Tennessee Gov. Bill Haslam and Department of Veterans Services Commissioner Many-Bears Grinder recognize the service and sacrifice of U.S. Air Force Technical Sergeant William O’Kieff of Murfreesboro, who was presumably killed on November 27, 1970 along with five other American crew members, 73 Republic of South Vietnam service members and their wives and children. O’Kieff was assigned to 19th Tactical Airlift Squadron, 315th Tactical Airlift Wing and was serving in support of the Vietnam War when the C-123K carrying the Americans and South Vietnamese passengers crashed. The Flight Engineer from Middle Tennessee was 38-years old at the time of the crash. The cause of the crash has not been determined. On December 18, 1970, a Graves Registration Team recovered approximately 34 bodies, but was only able to identify two American crew members.
On March 29, 1971, additional remains were discovered but individual identifications were not made and the remains were buried at Arlington National Cemetery. Between 1985 and 1988, Vietnamese refugees returned human remains and personal effects over to the U.S. Using DNA testing and anthropological analysis, the Armed Forces DNA Identification Laboratory (AFDIL) identified O’Kieff in May, 2017. O’Kieff played football for the Tigers and graduated from Central High School in Murfreesboro dbefore he enlisted in the Air Force.
In 1958 he married Margaret Adair O’Kieff and they had two children together. Margaret passed away in 2016. “William left the football fields of Tennessee to bravely serve in the combat zones of Vietnam and gave his all in the process,” Haslam said. “We join his children, Alexander and Dawn, in remembering their father’s brave service and finally laying him to rest in Tennessee.” “As we prepare to pay our respects and remember the ultimate sacrifice of William O’Kieff, we also want to remember the sacrifice of his family who waited nearly 50 years for this day,” Grinder said. “This is a somber time of closure and gratitude for the ongoing efforts of the Armed Forces DNA Identification Laboratory to identify our fallen heroes.” “Our family is just overwhelmed with all that has happened in the short weeks of receiving this information,” daughter Dawn O’Kieff said. “We never thought that we would have our father back home to us. To have him laid to rest beside our mum, and his parents and grandparents is just absolutely amazing.”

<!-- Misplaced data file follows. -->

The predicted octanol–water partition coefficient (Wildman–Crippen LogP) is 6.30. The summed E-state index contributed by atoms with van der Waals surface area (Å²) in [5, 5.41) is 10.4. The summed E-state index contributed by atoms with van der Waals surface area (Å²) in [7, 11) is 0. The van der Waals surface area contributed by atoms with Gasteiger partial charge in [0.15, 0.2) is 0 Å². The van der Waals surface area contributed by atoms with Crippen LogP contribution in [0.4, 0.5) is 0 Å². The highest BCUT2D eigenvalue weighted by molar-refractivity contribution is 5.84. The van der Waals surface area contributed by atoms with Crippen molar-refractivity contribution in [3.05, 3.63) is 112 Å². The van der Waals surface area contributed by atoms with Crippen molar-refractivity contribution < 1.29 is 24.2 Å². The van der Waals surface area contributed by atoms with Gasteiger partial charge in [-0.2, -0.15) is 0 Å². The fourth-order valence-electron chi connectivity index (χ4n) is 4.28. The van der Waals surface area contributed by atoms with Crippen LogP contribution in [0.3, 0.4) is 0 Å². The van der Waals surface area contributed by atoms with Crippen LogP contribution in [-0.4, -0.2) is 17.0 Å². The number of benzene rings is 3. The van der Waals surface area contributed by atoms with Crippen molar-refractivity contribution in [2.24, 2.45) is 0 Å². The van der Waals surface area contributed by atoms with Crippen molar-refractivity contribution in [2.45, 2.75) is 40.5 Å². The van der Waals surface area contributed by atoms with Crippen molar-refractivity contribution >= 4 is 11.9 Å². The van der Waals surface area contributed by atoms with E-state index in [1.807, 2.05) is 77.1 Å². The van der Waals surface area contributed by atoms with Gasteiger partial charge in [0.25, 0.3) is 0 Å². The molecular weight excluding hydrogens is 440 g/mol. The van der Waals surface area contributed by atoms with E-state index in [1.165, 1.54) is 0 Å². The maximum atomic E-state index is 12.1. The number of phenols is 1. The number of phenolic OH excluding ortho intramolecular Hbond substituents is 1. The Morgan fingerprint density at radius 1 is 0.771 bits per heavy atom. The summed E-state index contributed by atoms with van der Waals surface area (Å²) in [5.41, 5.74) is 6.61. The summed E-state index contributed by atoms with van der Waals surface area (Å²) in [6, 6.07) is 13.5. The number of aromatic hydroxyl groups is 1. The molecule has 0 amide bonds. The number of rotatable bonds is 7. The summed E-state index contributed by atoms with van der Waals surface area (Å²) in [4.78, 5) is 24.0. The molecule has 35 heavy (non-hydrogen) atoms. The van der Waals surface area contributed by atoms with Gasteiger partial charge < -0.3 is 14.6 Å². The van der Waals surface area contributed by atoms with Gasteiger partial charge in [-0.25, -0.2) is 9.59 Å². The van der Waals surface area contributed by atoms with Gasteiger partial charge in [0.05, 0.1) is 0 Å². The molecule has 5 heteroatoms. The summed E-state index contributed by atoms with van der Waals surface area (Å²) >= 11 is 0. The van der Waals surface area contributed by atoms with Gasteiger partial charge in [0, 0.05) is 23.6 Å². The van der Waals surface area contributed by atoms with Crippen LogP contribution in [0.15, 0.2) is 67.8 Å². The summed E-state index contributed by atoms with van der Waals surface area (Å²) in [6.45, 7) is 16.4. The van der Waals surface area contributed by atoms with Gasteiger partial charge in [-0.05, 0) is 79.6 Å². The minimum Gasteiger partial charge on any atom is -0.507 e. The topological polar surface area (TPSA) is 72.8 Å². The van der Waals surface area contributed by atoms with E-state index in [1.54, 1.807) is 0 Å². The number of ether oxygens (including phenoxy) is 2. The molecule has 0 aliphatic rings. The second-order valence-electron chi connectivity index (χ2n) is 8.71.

O’Kieff’s remains will arrive at the Nashville International Airport Air Cargo Building at 963 Airport Service Road in Nashville on Friday, June 16 at 12:49 p.m. (CDT). Media planning to attend the dignified arrival will need to be staged at the Air Cargo Building by noon. Interviews with family members will not be provided during the dignified transfer of remains. Haslam has declared a day of mourning and ordered flags at half-staff from sunrise to sunset on Saturday, June 17 in honor of Technical Sergeant O’Kieff’s ultimate sacrifice. Graveside service with full military honors will be in Roselawn Memorial Gardens, 5350 NW Broad Street, Murfreesboro on Saturday, June 17 at 1:00 p.m. (CDT). O’Kieff is survived by his son Alexander, daughter Dawn of Nashville and granddaughter Aislin
O’Kieff of Conover, North Carolina.